Trigana Air Flight 267

Trigana Air Flight 267

Trigana Air Flight 267 was a scheduled passenger flight from Sentani to Oksibil in the eastern Indonesian province of Papua. On 16 August 2015, the ATR 42 turboprop operating the service crashed on approach in the Bintang highlands region of Oksibil, killing all 49 passengers and 5 crew members.

With 54 deaths, it is the deadliest accident involving the ATR 42, and the airline's deadliest accident since its establishment in 1991.

The Indonesian National Transportation Safety Committee published its final report into the accident in December 2017. Deviation from visual approach guidance and visual flight rules without regard to weather and terrain, and the likely deactivation of the EGPWS system contributed directly to the crash, compounded by shortcomings in Trigana Air's safety culture.


The Trigana Air flight took off from Sentani Airport in Jayapura at 14:22 WIT (UTC+9, 05:22 UTC) and was expected to land in Oksibil at about 15:04.(vii) Oksibil is a remote town near the country's border with Papua New Guinea. Oksibil Airport did not have an instrument landing system to guide aircraft in to land because it is located close to a mountain.

Contact was lost with the aircraft at about 14:55. No distress call was made by the crew.(p8) The crew had been expected to make contact with ground staff at Oksibil Airport at around 15:00; attempts by those at the airport to contact the aircraft were unsuccessful. At the time of the accident, the aircraft was on the final section of its scheduled route.

Weather conditions

Conflicting statements regarding the weather conditions were released. Stormy weather was initially cited as a possible cause of the crash, however it was later confirmed that the weather was good. Minister of Transportation Ignasius Jonan stated that bad weather was not the cause of the crash. Data from the local Indonesian Agency for Meteorology, Climatology and Geophysics office showed that the weather at the time of the crash was sunny. The crew of another aircraft landing prior to the crash also reported conditions at the time as "good". The Ministry of Transportation acknowledged that Indonesia's air navigation system equipment was very outdated and dated back to the 1950s, especially in remote areas such as Papua. Most airports in Papua did not have modern navigation aids at the time. Without this equipment, the airports and flight crew must rely on visual flight rules.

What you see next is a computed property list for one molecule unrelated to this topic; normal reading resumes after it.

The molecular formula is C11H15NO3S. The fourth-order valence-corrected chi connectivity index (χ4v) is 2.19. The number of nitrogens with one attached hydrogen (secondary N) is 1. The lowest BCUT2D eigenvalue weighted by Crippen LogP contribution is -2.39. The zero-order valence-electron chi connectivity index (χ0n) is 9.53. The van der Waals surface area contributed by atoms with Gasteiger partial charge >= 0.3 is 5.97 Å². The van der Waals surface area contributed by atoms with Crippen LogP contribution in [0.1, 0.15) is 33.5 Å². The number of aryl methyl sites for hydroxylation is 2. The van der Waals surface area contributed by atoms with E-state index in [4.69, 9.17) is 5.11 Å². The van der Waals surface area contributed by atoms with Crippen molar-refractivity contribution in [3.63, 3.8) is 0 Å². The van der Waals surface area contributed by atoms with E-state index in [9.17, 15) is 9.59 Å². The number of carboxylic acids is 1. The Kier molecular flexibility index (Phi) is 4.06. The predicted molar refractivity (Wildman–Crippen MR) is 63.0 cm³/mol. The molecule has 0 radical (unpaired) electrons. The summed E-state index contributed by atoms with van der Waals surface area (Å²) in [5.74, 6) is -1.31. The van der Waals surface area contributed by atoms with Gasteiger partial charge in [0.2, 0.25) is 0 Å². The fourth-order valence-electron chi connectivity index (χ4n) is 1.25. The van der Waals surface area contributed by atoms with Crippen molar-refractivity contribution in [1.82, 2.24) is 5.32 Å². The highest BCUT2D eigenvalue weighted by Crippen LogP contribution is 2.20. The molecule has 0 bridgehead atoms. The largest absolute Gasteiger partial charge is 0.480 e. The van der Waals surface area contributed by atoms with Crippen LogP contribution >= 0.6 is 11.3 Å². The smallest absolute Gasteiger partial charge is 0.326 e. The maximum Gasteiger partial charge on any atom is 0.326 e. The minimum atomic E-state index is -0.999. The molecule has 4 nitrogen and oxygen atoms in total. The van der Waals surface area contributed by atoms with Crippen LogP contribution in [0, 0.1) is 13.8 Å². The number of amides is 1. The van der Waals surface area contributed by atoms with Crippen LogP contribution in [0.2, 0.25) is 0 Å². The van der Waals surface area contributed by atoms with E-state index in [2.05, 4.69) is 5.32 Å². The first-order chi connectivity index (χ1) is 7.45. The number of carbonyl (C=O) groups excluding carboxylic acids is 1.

At 15:30, Indonesia's National Search and Rescue Agency (BASARNAS) deployed a search aircraft to find the missing ATR 42. The search was suspended due to foggy weather and was resumed, with several additional search aircraft augmented by a search team on foot, on 17 August. Local residents contacted police and reported that they saw the aircraft crash into the Tangok Mountain in the Okbape district of Pegunungan Bintang Regency. Airborne searchers spotted the wreckage about 12 km (7 miles; 6 nautical miles) from Oksibil. The Indonesia Transportation Ministry confirmed that the wreckage was located at an elevation of 8,300 feet (2,530 m). All 54 passengers and crew were found to have died. The terrain itself had never been previously explored by humans, according to BASARNAS officials.


BASARNAS sent 250 personnel to Oksibil in response to the crash. Due to the thin air at this high altitude rescuers were unable to use air transport to recover victims or wreckage, necessitating an overland recovery. The terrain itself was described as "very steep" and it took around three days to reach the wreckage on foot, or six hours by vehicle. Indonesian National Police sent three Disaster Victim Identification (DVI) teams into the area to identify the victims of the crash. The bodies were transported to a military hospital in Jayapura. However, bad weather and low visibility hampered the search and rescue effort. Weather systems around the wreckage were "unpredictable", according to BASARNAS. The identification of the victims used DNA, tooth samples and forensic DNA analysis from surviving family members. The families sent post-mortem and ante-mortem data to the police.

By 18 August 2015 all of the dead had been found, but bad weather prevented the recovery of victims' bodies. Some victims' bodies were intact and exhibited burn injuries, others were mutilated and difficult to identify. Photos taken from the crash site reveal that the aircraft had been heavily fragmented into smaller pieces by the force of the impact with no chance of survival. By nightfall on 19 August seventeen bodies had been carried out from the crash site. The Flight Data Recorder was eventually found on 20 August and shown to media.

Aircraft and operator